Why Cord Cutting Should Have Been TCA’s Hottest Topic

TCA 2016: Cable executives won’t be able to gloss over challenges to their business much longer

The big stories from the Television Critics Association’s winter press tour, which ends Tuesday, have been familiar: FX CEO John Landgraf kept talking about too much TV. Netflix content chief Ted Sarandos kept not talking about viewership data.

But the biggest story at TCA was the one that most people wanted to pretend didn’t exist.

In the second half of 2015, worries over cable subscriber declines soured financial markets on big media companies and forced top-tier executives like Disney’s Bob Iger to go on the defensive when talking about their businesses.

But TCA saw little talk of cord cutters — the industry mumbo-jumbo term for people who ditch their cable subscriptions. ESPN, whose subscriber losses sparked a media-stock panic last year, kicked off TCA two weeks ago not with a full-throated defense of the company’s lavish spending on sports rights, but with documentary filmmakers hyping movies about the Chicago Bears and O.J. Simpson.

When cord cutting did come up, cable executives took to whistling past the graveyard. Filmmaker-turned-TV executive Spike Jonze took the stage to enthusiastically introduce the programming slate for Viceland, the cable channel being launched by Vice Media and A+E Networks in February.

But when asked why Vice — a company that has achieved huge growth while focusing on digital-video — wants into a business whose customer base is shrinking, Jonze said that “the channel to us is just one means of distribution.”

Viceland’s shows, Jonze told TheWrap, will also “live on our website, on iTunes, on Netflix, on Hulu. There will be pieces on Snapchat. However you absorb content, we’ll have something to say.”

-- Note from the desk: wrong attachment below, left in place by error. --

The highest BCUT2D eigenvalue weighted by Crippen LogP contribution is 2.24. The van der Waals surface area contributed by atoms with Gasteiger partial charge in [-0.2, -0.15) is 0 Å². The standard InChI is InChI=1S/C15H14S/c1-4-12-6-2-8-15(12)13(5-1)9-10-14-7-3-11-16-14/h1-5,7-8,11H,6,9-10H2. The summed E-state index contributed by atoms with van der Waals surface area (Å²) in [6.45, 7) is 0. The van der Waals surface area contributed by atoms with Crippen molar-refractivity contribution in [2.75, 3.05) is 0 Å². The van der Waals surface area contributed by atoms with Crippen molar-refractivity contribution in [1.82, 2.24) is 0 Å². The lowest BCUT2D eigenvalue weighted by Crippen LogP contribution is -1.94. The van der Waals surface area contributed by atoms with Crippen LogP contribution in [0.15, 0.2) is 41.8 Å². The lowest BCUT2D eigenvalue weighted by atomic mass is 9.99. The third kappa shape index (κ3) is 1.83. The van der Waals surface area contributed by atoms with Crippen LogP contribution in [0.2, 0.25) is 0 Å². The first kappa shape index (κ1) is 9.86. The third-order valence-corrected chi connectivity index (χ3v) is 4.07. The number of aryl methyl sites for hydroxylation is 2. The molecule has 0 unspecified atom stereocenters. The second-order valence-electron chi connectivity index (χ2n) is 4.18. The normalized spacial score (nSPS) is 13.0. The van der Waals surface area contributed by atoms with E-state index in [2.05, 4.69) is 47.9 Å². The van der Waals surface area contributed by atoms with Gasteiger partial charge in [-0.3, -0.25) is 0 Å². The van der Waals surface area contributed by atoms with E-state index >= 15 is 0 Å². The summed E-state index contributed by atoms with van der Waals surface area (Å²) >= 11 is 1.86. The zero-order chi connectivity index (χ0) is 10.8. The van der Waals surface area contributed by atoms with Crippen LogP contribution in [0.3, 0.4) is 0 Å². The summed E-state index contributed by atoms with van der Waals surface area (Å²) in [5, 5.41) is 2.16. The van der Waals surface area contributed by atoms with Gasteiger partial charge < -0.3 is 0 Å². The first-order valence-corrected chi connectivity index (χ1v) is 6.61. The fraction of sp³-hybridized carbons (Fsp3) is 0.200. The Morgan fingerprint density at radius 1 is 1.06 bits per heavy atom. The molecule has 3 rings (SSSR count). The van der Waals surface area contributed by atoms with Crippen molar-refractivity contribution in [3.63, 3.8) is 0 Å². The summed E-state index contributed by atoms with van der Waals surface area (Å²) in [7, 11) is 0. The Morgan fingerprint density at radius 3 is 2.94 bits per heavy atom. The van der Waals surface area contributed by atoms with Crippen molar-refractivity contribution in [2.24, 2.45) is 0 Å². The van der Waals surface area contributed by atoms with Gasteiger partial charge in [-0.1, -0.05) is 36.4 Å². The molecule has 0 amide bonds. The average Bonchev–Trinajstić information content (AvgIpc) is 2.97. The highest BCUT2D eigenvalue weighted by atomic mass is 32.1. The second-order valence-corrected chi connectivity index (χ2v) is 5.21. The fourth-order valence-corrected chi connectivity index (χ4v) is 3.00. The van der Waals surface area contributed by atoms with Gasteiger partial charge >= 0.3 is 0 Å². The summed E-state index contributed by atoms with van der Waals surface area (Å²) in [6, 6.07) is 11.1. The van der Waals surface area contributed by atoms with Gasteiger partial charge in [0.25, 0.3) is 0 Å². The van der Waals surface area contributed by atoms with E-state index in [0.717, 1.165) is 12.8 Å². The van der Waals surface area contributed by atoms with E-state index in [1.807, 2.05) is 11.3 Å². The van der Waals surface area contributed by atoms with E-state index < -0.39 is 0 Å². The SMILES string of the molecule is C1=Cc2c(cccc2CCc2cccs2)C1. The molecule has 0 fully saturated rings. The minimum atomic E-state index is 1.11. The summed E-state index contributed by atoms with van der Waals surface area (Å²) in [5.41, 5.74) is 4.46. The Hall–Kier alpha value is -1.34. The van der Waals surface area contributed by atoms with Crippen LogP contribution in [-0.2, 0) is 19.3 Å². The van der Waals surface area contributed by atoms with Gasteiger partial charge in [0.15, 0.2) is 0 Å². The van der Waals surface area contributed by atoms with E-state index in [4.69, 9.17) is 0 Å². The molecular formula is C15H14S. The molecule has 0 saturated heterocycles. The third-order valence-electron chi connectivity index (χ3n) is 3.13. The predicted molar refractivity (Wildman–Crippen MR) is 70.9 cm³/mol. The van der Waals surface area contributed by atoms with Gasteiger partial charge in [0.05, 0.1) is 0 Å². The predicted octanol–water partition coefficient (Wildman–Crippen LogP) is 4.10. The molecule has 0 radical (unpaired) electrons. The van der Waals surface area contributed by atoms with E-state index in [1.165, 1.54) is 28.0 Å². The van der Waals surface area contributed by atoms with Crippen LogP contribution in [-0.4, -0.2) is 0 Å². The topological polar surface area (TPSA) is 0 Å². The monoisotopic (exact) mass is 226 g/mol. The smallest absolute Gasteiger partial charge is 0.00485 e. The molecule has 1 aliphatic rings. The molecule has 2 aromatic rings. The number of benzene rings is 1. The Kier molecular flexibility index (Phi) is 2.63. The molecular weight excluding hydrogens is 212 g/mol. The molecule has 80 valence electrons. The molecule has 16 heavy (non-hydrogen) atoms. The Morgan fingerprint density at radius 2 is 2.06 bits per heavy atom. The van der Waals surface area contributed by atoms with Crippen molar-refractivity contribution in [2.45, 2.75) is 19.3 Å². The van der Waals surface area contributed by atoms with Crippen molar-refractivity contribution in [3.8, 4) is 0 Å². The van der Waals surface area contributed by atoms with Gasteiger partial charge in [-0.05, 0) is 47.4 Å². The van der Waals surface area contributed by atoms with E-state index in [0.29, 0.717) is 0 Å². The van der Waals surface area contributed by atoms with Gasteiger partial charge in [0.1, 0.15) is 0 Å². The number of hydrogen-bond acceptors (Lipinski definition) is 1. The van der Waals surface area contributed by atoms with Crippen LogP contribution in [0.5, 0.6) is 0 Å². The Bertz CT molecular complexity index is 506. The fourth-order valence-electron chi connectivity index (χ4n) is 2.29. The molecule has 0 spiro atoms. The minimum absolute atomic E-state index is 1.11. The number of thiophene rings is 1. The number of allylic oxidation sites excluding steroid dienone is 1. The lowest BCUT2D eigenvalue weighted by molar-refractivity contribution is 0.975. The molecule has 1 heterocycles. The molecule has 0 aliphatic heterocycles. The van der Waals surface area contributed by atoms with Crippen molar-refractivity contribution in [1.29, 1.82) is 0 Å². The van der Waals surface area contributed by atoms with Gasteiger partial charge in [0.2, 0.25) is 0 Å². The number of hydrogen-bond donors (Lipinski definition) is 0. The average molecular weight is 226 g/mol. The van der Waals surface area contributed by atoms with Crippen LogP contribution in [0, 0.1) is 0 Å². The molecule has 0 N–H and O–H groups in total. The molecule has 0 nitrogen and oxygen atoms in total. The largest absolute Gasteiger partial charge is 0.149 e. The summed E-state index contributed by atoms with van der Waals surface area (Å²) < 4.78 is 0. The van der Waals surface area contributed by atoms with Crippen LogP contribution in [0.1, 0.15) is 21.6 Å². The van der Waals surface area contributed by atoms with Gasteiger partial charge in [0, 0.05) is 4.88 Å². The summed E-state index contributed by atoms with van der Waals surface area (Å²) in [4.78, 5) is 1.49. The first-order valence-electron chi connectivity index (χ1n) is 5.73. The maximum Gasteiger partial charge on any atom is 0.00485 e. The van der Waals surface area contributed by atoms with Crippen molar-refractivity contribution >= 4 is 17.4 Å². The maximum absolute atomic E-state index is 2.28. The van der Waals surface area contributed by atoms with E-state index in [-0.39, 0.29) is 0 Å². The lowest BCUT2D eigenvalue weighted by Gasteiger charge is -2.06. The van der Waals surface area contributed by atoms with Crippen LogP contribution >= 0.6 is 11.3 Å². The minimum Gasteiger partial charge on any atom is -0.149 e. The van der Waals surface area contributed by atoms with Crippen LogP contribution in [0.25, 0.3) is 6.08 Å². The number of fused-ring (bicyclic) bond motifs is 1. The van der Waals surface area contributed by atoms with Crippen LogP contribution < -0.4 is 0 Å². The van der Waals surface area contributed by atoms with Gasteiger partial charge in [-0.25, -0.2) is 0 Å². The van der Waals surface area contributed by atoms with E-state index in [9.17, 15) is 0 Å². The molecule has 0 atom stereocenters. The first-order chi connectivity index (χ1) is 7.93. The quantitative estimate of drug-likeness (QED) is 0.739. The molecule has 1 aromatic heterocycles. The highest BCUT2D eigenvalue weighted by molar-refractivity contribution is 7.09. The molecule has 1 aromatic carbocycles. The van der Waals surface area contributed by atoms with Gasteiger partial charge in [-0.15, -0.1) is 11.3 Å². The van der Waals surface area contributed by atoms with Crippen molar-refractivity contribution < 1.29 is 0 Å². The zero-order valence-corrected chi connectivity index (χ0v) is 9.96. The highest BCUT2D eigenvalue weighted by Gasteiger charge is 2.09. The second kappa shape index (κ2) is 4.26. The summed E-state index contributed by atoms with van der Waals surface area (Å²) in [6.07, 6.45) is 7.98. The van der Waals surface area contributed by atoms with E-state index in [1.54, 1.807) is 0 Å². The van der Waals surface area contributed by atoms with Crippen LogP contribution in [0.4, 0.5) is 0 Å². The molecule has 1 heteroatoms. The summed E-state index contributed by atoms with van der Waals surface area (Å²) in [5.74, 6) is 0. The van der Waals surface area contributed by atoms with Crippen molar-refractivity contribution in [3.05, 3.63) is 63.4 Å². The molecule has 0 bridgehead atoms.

Which says a lot of nothing about how Viceland plans to draw a young core audience to a linear channel or how it plans to monetize its programming.

Kevin Reilly, who attended his first TCA since taking over as president of TNT and TBS, touted the continued power of cable as a platform. But he also talked up parent company Turner’s efforts to diversify its business, pointing to last year’s acquisition of digital company iStreamPlanet.

“Vice decides to get into the cable business, I’m getting into Vice’s business,” Reilly told TheWrap. “I believe there can be a real symbiotic relationship that nobody’s quite proved yet.”

Cable needs someone to produce some proof pretty soon. ESPN, the most successful of all ad-supported channels, has lost 7 percent of its subscribers since 2013. PricewaterhouseCoopers predicted last month that as many as 20 percent of cable subscribers could cut the cord in 2016.

Those cord cutters are not consuming less programming — they’re finding it elsewhere. On Sunday, streaming service Netflix presented what was hands down this TCA’s most exciting lineup, trotting out casts and creators for buzz machines “Orange Is the New Black,” “Unbreakable Kimmy Schmidt,” “Jessica Jones” and “Making a Murderer,” as well as new shows from the likes of Judd Apatow and Ashton Kutcher and revivals of “Degrassi” and “Full House.”

Hulu and Amazon also presented, promoting programming that would be at home on the best cable channels. Though none of those services release viewership data, they have all continued to add subscribers as cable loses them.

Turner, in the face of that competition, isn’t the only cable company venturing into digital. NBCUniversal last year launched Seeso, a comedy-focused streaming service headed by former Pivot and Sundance Channel executive Evan Shapiro. But those companies face an uphill battle against the likes of Netflix, Amazon and Hulu — and YouTube and Apple — which have been living in the digital space for years.

As FX’s Landgraf said during his executive session Saturday, “We all have a stake in saying really positive things about the health of the businesses that we run.” So it’s unsurprising that questions about threats to cable’s business model are met with vague and sunny talk about pivoting to digital.

“I wish it weren’t happening, but it feels manageable to me,” Landgraf told TheWrap when asked about subscriber loss after his executive session. “We’d rather be paid by 100 million homes than in 93 [million], but we’re still increasing our revenue on the affiliate side, because we’ve had 12 years of momentum and success.” He added, “We’ve so far managed to manage our way through this transition pretty well.”

But so far isn’t all the way, and not every channel is positioned as well as FX, Turner and cable’s other top brands. As more cords get cut, the questions will get tougher and more frequent.